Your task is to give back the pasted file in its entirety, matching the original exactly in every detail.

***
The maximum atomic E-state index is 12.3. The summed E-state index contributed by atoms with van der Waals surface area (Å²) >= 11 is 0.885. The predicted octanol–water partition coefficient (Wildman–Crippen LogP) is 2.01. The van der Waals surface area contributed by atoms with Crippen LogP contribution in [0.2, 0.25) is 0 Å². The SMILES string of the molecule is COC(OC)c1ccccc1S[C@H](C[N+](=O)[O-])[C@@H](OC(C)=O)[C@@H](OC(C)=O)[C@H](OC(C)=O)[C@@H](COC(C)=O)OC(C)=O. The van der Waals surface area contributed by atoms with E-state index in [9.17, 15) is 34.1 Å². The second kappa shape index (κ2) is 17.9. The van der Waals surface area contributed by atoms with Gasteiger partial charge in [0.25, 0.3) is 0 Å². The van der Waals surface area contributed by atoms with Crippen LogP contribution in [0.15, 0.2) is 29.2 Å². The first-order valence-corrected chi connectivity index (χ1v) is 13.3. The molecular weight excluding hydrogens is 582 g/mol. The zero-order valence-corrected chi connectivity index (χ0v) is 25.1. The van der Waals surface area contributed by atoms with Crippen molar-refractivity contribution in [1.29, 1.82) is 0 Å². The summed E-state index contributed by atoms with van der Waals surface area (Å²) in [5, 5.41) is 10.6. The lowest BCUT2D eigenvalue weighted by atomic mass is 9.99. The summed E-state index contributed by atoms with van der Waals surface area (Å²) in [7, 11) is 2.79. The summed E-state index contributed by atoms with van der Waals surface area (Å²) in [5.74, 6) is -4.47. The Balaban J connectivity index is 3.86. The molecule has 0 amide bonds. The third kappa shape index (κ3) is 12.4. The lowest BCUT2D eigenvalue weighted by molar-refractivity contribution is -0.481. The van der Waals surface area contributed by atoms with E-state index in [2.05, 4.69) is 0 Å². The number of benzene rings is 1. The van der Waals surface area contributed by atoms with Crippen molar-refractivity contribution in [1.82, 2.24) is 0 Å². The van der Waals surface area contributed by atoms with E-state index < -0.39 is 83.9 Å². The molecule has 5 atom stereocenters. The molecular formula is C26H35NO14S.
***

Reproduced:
The maximum atomic E-state index is 12.3. The summed E-state index contributed by atoms with van der Waals surface area (Å²) >= 11 is 0.885. The predicted octanol–water partition coefficient (Wildman–Crippen LogP) is 2.01. The van der Waals surface area contributed by atoms with Crippen LogP contribution in [0.2, 0.25) is 0 Å². The SMILES string of the molecule is COC(OC)c1ccccc1S[C@H](C[N+](=O)[O-])[C@@H](OC(C)=O)[C@@H](OC(C)=O)[C@H](OC(C)=O)[C@@H](COC(C)=O)OC(C)=O. The van der Waals surface area contributed by atoms with E-state index in [9.17, 15) is 34.1 Å². The second kappa shape index (κ2) is 17.9. The van der Waals surface area contributed by atoms with Gasteiger partial charge in [0.25, 0.3) is 0 Å². The van der Waals surface area contributed by atoms with Crippen LogP contribution in [0.15, 0.2) is 29.2 Å². The first-order valence-corrected chi connectivity index (χ1v) is 13.3. The molecular weight excluding hydrogens is 582 g/mol. The zero-order valence-corrected chi connectivity index (χ0v) is 25.1. The van der Waals surface area contributed by atoms with Crippen molar-refractivity contribution in [1.29, 1.82) is 0 Å². The summed E-state index contributed by atoms with van der Waals surface area (Å²) in [5, 5.41) is 10.6. The lowest BCUT2D eigenvalue weighted by atomic mass is 9.99. The summed E-state index contributed by atoms with van der Waals surface area (Å²) in [7, 11) is 2.79. The summed E-state index contributed by atoms with van der Waals surface area (Å²) in [5.74, 6) is -4.47. The Balaban J connectivity index is 3.86. The molecule has 0 amide bonds. The third kappa shape index (κ3) is 12.4. The lowest BCUT2D eigenvalue weighted by molar-refractivity contribution is -0.481. The van der Waals surface area contributed by atoms with E-state index in [2.05, 4.69) is 0 Å². The number of benzene rings is 1. The van der Waals surface area contributed by atoms with Crippen molar-refractivity contribution in [1.82, 2.24) is 0 Å². The van der Waals surface area contributed by atoms with E-state index < -0.39 is 83.9 Å². The molecule has 5 atom stereocenters. The molecular formula is C26H35NO14S.